An internet television program that explores the intersection of medicine and the law.

Can an Apology Reduce the Frequency of Medical Malpractice Claims?

By John Degnan to Malpractice Cases of Note

Description

In this episode, Healthcare Matters interviews ALL MD attorney John Degnan on the concept of “apology in medicine” and whether it might lessen claims frequency.

Degnan is a shareholder at BRIGGS & MORGAN. He practices law in Minnesota, representing clients in business disputes, as well as members of the legal and medical communities in professional matters.

Degnan is a charter member of the Association of Liability Lawyers in Medical Defense (ALL MD), a nationwide organization that connects healthcare providers with attorneys who specialize in medical malpractice defense.

Interview was recorded October 14, 2015

Question 5 of 5

Transcript

Mike Matray: Welcome to Healthcare Matters, where the medical and legal communities come together to discuss healthcare matters. I’m your host Mike Matray and today’s guest is John Degnan. He’s a shareholder at Briggs and Morgan in Minneapolis, where he regularly represents clients in business disputes as well as members of the legal and medical communities in professional matters. Welcome back, John.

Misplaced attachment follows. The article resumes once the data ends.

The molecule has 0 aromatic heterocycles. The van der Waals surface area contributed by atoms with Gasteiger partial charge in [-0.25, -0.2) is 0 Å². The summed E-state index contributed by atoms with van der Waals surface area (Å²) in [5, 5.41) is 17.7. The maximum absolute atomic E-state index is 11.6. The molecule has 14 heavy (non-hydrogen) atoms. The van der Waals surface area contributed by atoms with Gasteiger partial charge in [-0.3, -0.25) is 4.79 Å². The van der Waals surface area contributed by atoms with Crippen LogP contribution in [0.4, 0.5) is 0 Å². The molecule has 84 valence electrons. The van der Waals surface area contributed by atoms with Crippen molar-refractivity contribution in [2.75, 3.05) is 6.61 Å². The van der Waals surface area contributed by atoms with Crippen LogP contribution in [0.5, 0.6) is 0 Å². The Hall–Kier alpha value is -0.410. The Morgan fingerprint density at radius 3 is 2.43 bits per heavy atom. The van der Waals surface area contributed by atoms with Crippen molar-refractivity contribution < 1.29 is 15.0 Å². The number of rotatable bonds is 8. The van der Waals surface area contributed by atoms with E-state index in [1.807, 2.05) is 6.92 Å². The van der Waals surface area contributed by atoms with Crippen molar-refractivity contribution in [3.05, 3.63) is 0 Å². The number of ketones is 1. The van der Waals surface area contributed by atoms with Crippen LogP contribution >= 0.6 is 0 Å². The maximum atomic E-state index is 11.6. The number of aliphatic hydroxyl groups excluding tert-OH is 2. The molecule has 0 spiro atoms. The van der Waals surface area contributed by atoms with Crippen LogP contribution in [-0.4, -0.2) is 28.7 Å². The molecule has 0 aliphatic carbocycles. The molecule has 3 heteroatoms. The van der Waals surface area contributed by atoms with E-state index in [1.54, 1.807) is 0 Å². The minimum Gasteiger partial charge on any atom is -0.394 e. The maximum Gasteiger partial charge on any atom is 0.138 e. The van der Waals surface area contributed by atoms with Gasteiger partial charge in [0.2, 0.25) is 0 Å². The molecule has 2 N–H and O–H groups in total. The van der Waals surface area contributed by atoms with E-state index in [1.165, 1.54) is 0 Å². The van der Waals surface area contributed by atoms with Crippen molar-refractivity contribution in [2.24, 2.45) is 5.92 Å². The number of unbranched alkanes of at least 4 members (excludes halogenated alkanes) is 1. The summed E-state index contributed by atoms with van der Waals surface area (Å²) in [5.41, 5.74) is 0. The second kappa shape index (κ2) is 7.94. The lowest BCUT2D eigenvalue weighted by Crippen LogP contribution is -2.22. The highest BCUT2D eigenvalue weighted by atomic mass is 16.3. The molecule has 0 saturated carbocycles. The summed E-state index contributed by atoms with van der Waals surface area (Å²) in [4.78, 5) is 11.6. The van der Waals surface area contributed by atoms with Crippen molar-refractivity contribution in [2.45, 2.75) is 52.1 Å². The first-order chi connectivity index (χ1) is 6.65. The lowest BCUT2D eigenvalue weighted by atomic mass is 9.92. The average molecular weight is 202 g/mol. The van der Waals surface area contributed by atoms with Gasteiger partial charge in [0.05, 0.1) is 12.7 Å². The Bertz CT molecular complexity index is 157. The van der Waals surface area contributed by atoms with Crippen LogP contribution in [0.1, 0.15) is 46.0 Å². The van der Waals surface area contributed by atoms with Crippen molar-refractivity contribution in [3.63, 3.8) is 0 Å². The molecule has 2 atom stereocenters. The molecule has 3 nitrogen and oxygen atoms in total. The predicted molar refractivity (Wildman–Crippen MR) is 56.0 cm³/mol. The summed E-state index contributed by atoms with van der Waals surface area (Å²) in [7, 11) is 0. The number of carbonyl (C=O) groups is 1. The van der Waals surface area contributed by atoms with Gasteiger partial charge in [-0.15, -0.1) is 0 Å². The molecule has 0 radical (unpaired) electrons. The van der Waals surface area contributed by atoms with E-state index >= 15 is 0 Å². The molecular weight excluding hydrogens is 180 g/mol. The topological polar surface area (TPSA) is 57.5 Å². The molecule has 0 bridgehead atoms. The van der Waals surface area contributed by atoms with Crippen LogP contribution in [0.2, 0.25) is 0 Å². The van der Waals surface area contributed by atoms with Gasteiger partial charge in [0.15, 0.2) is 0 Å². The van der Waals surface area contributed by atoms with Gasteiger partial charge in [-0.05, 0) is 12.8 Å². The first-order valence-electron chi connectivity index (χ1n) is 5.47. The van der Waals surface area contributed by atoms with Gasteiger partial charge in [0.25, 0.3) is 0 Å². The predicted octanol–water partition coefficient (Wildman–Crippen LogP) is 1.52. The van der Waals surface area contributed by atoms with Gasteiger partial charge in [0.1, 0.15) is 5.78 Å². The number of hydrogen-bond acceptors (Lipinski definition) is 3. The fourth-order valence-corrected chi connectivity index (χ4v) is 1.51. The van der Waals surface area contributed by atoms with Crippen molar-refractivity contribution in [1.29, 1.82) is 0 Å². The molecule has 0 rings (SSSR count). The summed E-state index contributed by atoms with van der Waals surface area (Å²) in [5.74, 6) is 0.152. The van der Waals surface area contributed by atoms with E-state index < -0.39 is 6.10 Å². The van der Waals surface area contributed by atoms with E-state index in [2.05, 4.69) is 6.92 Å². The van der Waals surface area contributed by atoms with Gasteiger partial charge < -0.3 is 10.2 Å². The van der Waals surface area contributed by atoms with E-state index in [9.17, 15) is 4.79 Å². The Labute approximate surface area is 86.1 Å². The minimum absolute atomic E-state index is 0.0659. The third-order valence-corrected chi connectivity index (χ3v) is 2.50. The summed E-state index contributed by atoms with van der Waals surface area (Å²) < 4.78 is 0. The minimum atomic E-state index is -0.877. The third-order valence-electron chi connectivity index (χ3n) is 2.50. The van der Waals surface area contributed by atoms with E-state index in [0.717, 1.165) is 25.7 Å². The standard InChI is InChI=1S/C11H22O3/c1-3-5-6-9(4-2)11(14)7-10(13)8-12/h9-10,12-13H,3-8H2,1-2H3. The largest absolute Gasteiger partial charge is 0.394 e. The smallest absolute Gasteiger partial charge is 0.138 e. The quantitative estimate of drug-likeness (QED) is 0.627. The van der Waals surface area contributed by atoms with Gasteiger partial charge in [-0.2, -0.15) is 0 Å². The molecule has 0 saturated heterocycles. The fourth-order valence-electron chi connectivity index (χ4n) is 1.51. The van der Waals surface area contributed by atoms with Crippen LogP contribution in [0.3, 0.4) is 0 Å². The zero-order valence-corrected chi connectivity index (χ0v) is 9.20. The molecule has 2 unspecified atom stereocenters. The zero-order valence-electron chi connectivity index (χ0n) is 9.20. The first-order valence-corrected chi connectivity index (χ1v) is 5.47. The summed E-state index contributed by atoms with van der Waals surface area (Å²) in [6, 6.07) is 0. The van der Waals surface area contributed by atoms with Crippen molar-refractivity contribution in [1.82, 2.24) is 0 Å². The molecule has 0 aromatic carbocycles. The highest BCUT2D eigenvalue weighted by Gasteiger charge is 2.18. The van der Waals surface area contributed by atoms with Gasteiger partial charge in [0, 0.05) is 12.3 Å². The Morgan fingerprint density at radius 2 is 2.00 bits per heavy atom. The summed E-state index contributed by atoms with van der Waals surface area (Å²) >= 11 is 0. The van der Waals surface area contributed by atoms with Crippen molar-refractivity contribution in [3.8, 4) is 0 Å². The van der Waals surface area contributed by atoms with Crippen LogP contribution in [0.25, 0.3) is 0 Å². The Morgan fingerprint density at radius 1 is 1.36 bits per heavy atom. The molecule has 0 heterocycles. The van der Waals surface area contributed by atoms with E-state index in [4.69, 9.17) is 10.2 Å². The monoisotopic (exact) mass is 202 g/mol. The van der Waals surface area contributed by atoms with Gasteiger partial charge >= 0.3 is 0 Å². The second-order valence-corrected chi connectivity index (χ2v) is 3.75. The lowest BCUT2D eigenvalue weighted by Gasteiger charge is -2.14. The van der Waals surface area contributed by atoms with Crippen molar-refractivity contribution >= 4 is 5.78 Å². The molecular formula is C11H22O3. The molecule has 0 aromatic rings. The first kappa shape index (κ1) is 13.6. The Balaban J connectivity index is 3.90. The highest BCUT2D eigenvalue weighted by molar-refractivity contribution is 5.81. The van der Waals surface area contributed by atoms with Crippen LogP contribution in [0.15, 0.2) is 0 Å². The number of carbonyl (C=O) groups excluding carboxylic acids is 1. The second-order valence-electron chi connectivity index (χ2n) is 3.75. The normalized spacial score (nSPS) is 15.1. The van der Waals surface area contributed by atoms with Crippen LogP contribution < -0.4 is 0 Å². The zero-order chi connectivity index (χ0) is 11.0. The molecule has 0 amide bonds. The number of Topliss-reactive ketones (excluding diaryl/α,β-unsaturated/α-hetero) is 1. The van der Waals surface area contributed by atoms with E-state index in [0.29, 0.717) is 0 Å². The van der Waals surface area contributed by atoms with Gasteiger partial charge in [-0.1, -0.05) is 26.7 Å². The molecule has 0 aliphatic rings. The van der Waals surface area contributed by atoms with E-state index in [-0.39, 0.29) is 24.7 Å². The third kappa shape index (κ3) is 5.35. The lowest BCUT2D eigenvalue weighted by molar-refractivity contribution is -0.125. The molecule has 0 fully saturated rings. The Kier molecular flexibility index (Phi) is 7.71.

John Degnan: Thank you. Glad to be here again.

Mike: Where do you fall in the apology in healthcare debate? Whether insurance companies or state laws should protect a physician insured if he apologies for an amorous outcome? And a lot of times there’s been a lot of studies, especially the University of Michigan health system that an upfront apology often leads to less claims of medical liability.

John: I think that it’s a positive thing. It’s obviously something you have to be careful in how it’s expressed. “I’m sorry for what’s happened to you,” as opposed to, “It’s all my fault.” But oftentimes there’s a sympathy card, etc., sent. Sometimes plaintiff’s lawyers have threatened to introduce it when I said, “If you don’t I will,” because I think that it shows the humanity of the medical provider. So as long as it’s not in the form of admitting fault, if you will, but actually showing some empathy and sympathy, I think it’s a positive thing.